“I think my family has been involved in fishing since before the Famine,” she says. “My grandfather fished, my father, brothers, cousins… and now maybe I am the last one in that line.
“If farmers in Munster — a beautiful green province — were told that they had to sell off their farms to one or two investment companies, there would be an outcry, but that is the agricultural equivalent of what is happening here. And once you surrender your licence, there is no way back in.”
Brendan Walsh has been fishing since his early teens, and now works the family owned 23-metre vessel A La Garde de Dieu from Kilmore Quay, Co Wexford. Like Uí Aodha, he is looking at the figures for the decommissioning scheme, but hasn’t decided yet.
“We fish prawns, mainly on the Smalls and Labadie Bank, and though Brexit didn’t affect our share on the south coast, we did lose out on whitefish quota,” he says.
“Fuel has tripled in price, and our Government is giving no subsidy even though the EU approved use of existing European maritime and fisheries funds for same. Fuel has gone from 30 cents a litre in 2020 to €1.15 to €1.16 a litre this summer, with a recent slight dip to 90 cents.
“It means a six- to seven-day trip can cost you between €8,000 and €10,000 in diesel, so you’d be thinking twice about buying any new gear,” Walsh says. He is availing of two one-month voluntary ‘tie-ups’ — stopping fishing — this year, which were funded under Brexit compensation.
“Sometimes it feels as if the fuel issue is worse than Brexit,” Walsh says.
“I’ve been lucky with crew as I have had the same lads for a good while — many vessels have problems as it is not such an appealing job for young people.
“But if I didn’t have phone and internet connections on the boat, which is an extra €7,000 cost, you wouldn’t get crew at all,” he says.
“Still, you look at the number of French and Spanish boats landing into Irish ports now — they are out off our coast 300 days a year. There’s never a check on them, whereas there are some EU ports where we wouldn’t be welcome.”
Ciaran Whelan, who fishes the 24-metre Willie Joe, is from Duncannon, Co Wexford. His brother Willie died with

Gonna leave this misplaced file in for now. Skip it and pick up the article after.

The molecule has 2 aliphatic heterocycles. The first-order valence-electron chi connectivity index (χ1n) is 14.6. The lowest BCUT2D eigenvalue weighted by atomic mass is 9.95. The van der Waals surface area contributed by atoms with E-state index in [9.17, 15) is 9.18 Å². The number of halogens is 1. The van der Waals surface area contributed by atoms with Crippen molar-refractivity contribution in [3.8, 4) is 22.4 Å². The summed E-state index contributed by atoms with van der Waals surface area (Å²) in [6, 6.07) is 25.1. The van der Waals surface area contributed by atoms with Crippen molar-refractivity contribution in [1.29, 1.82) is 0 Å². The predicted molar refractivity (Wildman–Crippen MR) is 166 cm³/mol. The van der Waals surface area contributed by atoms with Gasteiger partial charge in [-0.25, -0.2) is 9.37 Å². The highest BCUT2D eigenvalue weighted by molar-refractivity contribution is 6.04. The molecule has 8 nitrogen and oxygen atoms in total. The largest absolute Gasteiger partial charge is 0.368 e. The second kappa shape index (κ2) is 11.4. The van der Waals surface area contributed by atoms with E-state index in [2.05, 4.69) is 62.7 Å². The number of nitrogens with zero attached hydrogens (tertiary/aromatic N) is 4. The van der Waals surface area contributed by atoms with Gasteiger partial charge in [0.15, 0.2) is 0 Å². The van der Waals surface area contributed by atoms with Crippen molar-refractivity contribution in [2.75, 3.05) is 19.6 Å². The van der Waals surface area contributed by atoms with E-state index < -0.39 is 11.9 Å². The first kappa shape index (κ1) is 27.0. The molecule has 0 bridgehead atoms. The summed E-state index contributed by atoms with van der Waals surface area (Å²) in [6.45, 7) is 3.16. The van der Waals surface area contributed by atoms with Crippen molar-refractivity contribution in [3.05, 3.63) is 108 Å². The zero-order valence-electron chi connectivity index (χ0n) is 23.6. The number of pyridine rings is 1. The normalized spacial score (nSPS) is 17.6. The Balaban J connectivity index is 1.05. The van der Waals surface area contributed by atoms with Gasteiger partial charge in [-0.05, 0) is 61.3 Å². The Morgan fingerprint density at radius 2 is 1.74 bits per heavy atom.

fellow crewman Joe Sinnott when their scallop dredger, the Alize, sank suddenly some seven nautical miles southwest of Hook Head on January 4, 2020.
“We spent 60pc of our time in British waters before Brexit, but now we can’t land there anymore and so we could travel 24 to 36 hours to discharge the catch,” he says. “It means fuel costs are as bad as Brexit, and we didn’t qualify for any Brexit compensation — so we have asked to meet Minister for Marine Charlie McConalogue, but haven’t even had an acknowledgement.
“If these family-owned boats are taken out of the fleet, it will have a massive knock-on effect on everyone from shopkeepers to lorry drivers and mechanics to marine suppliers,.
“My eldest daughter, 13 years old, wants to be a marine architect, but I can’t see a future in fishing for my sons, nine and seven years old, even though they have saltwater in their veins.
“It was a great career, and we held our own for as long as we could, but it just gets harder and harder.”
Stevie Joyce, fishing from Ros a Mhíl, Co Galway concurs. The south Connemara harbour has lost at least 20 vessels from the local co-operative in recent years, he says.
“The Porcupine Bank to the west of us is a valuable prawn fishery, but it is closed to us now until October or November as the Irish quota is only 500 tonnes,” he says.
“We used to be able to do some quota swaps with France, but the French boats are back on the Porcupine now and I hadn’t seen them out there for at least seven years,” Joyce says.
“The Spanish are out there too, and there are Irish boats from south and south-east ports coming round there because of Brexit.
“We did a voluntary tie-up in June, and we are just back from the Bay of Biscay where we were targeting albacore tuna before the quota expired. I could buy fuel in Douarnenez in France for 76 cents a litre as it is subsidised for EU boats, and is about 72 cents a litre in Spain, whereas the Irish Government won’t give us any help,” Joyce says.